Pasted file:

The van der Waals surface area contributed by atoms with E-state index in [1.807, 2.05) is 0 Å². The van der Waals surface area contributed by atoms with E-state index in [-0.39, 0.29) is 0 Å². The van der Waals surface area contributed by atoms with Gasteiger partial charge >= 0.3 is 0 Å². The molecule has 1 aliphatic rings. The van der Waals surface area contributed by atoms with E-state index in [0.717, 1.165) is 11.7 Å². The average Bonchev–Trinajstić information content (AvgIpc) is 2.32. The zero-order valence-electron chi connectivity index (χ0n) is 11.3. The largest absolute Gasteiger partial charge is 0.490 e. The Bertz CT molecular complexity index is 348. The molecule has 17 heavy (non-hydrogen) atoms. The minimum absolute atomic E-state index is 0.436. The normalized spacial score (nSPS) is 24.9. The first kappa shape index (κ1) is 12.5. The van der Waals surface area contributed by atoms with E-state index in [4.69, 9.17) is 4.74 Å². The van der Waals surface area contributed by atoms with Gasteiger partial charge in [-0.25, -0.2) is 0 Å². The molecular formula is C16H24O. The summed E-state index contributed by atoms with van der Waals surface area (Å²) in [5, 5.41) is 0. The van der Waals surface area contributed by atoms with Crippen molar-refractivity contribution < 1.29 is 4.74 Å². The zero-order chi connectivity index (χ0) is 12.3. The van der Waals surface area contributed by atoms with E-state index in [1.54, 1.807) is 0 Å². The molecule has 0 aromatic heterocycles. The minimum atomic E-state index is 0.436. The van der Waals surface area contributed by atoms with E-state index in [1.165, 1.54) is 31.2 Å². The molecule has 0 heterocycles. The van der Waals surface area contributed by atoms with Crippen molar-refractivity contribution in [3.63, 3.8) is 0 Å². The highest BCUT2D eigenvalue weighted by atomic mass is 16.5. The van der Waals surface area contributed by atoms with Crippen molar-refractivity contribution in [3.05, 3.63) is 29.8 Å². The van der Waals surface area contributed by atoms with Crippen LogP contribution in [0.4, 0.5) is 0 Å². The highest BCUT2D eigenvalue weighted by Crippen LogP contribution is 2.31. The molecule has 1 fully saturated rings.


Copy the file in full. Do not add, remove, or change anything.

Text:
The van der Waals surface area contributed by atoms with E-state index in [1.807, 2.05) is 0 Å². The van der Waals surface area contributed by atoms with E-state index in [-0.39, 0.29) is 0 Å². The van der Waals surface area contributed by atoms with Gasteiger partial charge >= 0.3 is 0 Å². The molecule has 1 aliphatic rings. The van der Waals surface area contributed by atoms with E-state index in [0.717, 1.165) is 11.7 Å². The average Bonchev–Trinajstić information content (AvgIpc) is 2.32. The zero-order valence-electron chi connectivity index (χ0n) is 11.3. The largest absolute Gasteiger partial charge is 0.490 e. The Bertz CT molecular complexity index is 348. The molecule has 17 heavy (non-hydrogen) atoms. The minimum absolute atomic E-state index is 0.436. The normalized spacial score (nSPS) is 24.9. The first kappa shape index (κ1) is 12.5. The van der Waals surface area contributed by atoms with E-state index in [4.69, 9.17) is 4.74 Å². The van der Waals surface area contributed by atoms with Gasteiger partial charge in [-0.25, -0.2) is 0 Å². The molecular formula is C16H24O. The summed E-state index contributed by atoms with van der Waals surface area (Å²) in [5, 5.41) is 0. The van der Waals surface area contributed by atoms with Crippen molar-refractivity contribution < 1.29 is 4.74 Å². The zero-order chi connectivity index (χ0) is 12.3. The van der Waals surface area contributed by atoms with E-state index in [1.54, 1.807) is 0 Å². The molecule has 0 aromatic heterocycles. The minimum atomic E-state index is 0.436. The van der Waals surface area contributed by atoms with E-state index in [1.165, 1.54) is 31.2 Å². The molecule has 0 heterocycles. The van der Waals surface area contributed by atoms with Crippen molar-refractivity contribution in [3.63, 3.8) is 0 Å². The highest BCUT2D eigenvalue weighted by atomic mass is 16.5. The van der Waals surface area contributed by atoms with Crippen molar-refractivity contribution in [3.05, 3.63) is 29.8 Å². The van der Waals surface area contributed by atoms with Crippen LogP contribution in [0.4, 0.5) is 0 Å². The highest BCUT2D eigenvalue weighted by Crippen LogP contribution is 2.31. The molecule has 1 fully saturated rings.